Hillsborough families will call for a review of the decision not to prosecute former police chief Sir Norman Bettison, after the case against him was discontinued.
Sir Norman, 62, had been charged with four counts of misconduct in a public office, all relating to alleged lies he told following the disaster at the 1989 FA Cup semi-final, in which 96 Liverpool fans died.
At a hearing before judge Sir Peter Openshaw at Preston Crown Court on Tuesday, Sarah Whitehouse QC, prosecuting, said the proceedings would be discontinued as there was no longer a realistic prospect of conviction.
She said that, under the victims’ right of review process, those with a “significant” interest in the case had three months to seek a review of the decision.
Margaret Aspinall, chairwoman of the Hillsborough Family Support Group, said: “”We have grave concerns about the handling of this case by the CPS and can confirm that we will be exercising our right to an independent review under the right to review scheme.
“It is our view that the wrong charge was brought in the first place and we will be using the review process to argue this point strongly.”
Speaking outside court, Lou Brookes, whose brother Andrew, 26, was one of the 96 victims of the tragedy, said: “I will certainly be pursuing my right to a review, a full and independent review, under the victims’ right to review scheme.”
Steve Kelly, the brother of victim Michael, 38, said: “I’m absolutely devastated. I feel as if I’ve been beaten up this morning.”
Sir Norman had been a chief inspector in South Yorkshire Police at the time of the disaster.
He was off duty on the day but in the aftermath of the tragedy was part of a team tasked with finding material for police lawyers to present to the public inquiry led by Lord Justice Taylor.
He was charged with misconduct for allegedly telling lies about his role in the disaster in 1998, when he applied for the chief constable job at Merseyside Police, and in 2012, when the Hillsborough Independent Panel report was published.
Ms Whitehouse told the court that, since the defendant was charged, in June last year, the “state of the evidence has changed”.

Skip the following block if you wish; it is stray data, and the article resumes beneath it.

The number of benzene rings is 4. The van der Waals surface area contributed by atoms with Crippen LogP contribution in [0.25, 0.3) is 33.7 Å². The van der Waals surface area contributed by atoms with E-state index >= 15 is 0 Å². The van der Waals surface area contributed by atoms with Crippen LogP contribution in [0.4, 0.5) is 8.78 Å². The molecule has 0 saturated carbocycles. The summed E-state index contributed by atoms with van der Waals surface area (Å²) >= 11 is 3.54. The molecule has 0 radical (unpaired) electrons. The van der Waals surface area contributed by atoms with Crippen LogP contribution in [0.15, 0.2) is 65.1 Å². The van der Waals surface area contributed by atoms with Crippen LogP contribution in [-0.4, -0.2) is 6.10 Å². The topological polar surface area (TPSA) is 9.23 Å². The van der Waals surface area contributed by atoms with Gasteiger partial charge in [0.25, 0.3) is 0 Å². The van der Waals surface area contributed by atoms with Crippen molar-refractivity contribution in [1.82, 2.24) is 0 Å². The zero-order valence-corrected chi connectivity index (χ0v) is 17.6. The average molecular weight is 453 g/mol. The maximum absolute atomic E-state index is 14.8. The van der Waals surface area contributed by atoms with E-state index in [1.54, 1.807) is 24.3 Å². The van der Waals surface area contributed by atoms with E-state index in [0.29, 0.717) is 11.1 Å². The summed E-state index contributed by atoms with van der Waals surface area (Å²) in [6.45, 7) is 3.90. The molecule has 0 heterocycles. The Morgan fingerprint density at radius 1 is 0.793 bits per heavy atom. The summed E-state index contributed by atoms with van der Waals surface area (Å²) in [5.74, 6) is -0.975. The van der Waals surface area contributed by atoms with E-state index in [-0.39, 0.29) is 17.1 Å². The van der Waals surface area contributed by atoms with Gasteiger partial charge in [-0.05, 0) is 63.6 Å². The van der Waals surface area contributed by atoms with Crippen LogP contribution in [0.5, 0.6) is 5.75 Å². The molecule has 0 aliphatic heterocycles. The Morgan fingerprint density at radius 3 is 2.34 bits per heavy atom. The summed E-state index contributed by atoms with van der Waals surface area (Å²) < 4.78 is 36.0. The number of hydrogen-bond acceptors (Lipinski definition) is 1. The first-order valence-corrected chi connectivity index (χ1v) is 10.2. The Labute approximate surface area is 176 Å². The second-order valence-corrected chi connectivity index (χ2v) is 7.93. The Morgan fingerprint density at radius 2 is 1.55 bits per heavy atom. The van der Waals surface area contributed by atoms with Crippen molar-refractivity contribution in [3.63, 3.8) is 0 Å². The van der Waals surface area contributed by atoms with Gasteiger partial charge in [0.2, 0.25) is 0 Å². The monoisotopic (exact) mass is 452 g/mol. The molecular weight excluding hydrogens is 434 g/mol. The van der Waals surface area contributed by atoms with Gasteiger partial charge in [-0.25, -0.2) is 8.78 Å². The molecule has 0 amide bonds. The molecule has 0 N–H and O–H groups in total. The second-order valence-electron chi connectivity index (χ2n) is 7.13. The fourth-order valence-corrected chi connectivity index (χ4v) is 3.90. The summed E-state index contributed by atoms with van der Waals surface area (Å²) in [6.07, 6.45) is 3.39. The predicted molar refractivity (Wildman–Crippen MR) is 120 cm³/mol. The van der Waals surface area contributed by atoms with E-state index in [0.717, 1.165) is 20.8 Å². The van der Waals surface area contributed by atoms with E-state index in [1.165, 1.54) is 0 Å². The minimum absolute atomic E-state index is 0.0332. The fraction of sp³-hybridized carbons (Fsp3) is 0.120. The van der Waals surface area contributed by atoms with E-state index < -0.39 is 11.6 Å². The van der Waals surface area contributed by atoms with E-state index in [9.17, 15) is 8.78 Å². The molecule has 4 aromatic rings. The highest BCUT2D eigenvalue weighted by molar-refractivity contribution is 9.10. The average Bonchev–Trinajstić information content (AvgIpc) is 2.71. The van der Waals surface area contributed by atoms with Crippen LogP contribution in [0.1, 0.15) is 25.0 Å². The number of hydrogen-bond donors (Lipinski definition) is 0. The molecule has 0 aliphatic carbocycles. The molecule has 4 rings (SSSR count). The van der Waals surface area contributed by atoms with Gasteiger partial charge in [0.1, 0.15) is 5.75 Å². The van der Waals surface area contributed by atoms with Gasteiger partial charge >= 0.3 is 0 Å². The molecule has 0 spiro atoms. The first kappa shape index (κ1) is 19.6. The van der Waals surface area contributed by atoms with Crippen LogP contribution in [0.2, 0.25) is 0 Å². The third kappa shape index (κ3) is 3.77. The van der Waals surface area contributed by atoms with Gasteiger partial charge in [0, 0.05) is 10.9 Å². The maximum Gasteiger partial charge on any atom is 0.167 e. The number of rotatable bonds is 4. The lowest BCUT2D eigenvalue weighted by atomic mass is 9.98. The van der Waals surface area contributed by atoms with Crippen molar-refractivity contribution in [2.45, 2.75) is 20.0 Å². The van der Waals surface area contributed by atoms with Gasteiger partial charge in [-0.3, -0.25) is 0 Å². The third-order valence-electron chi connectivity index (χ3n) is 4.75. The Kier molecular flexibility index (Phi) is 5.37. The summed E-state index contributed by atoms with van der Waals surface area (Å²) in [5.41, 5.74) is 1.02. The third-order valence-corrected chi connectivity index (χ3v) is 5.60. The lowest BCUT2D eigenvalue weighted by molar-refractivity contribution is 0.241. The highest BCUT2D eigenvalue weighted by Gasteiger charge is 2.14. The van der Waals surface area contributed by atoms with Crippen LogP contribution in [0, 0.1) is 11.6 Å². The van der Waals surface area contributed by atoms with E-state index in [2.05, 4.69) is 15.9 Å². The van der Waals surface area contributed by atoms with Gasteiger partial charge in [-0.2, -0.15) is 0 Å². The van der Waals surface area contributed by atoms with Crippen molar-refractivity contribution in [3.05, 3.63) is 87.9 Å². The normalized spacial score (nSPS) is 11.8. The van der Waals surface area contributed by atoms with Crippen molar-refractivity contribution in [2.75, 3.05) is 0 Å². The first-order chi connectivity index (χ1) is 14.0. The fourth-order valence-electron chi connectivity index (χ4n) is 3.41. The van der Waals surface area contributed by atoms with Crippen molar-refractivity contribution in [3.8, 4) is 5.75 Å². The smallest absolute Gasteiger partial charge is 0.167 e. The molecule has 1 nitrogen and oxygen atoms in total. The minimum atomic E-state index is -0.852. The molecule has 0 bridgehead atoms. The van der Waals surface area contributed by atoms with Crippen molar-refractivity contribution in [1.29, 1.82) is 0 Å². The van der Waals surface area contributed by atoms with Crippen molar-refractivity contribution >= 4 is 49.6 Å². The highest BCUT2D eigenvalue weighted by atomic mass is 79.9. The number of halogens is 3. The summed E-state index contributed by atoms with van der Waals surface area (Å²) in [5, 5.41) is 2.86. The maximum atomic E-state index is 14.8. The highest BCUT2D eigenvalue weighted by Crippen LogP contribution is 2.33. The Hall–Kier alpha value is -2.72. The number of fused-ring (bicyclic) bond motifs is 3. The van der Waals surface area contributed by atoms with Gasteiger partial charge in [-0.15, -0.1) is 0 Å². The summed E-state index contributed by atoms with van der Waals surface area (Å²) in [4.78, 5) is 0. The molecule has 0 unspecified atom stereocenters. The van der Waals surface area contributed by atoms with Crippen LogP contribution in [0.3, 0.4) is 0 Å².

The court heard that witness Mark Ellaby, who attended evening classes with Sir Norman in 1989, had died and “significant contradictions” had come to light in the accounts given by another witness, an 85-year-old woman referred to as Mrs J in court.
Paul Greaney QC, defending Sir Norman, said he was an “innocent man” and that there had been “naked political interference” in the case.
He said a “false understanding” that Sir Norman was part of an alleged cover-up had been fostered by political figures including Maria Eagle, MP for Garston and Halewood, who said in Parliament that Sir Norman had tried to deflect blame for the disaster on to fans of Liverpool Football Club.
Speaking outside court, Sir Norman said the decision to discontinue the case “vindicated” his position.
He added: “Six years ago, I was driven from the job that had been my vocation for 40 years, and some commentators, who didn’t really know anything about me or the facts, rushed to judgement and predetermined my guilt.
“Something I learned, though, early in my police service, is that no injustice was ever satisfactorily resolved through being unjust.”
In a joint statement, Ms Eagle along with Merseyside metro mayor Steve Rotheram, Greater Manchester metro mayor Andy Burnham, Wirral South MP Alison McGovern and Halton MP Derek Twigg said: “We are disappointed to hear this news and we fully support the decision of the families to seek a review.
“As long-standing supporters of the campaign for justice, our thoughts today are with the bereaved families and survivors of the Hillsborough disaster, still re-living that day and its aftermath almost 30 years on. We will continue to support them in any way we can.”
Sir Norman was charged after the Independent Police Complaints Commission (IPCC) carried out the biggest criminal investigation into alleged police misconduct ever carried out in England and Wales.
Five other men, including Hillsborough match commander David Duckenfield, are due to face trial for offences related to the disaster next year.
Ian Todd, deputy director general of the Independent Office for Police Conduct, said: “We acknowledge the CPS decision to discontinue criminal proceedings against Norman Bettison.
“We know many people will be affected by today’s news, particularly the Hillsborough families.
“Our focus is to support the CPS with the forthcoming trials for the remaining defendants, and to complete our investigations into police conduct following the Hillsborough disaster.
“We ask that people avoid making any online comments that could prejudice those trials.”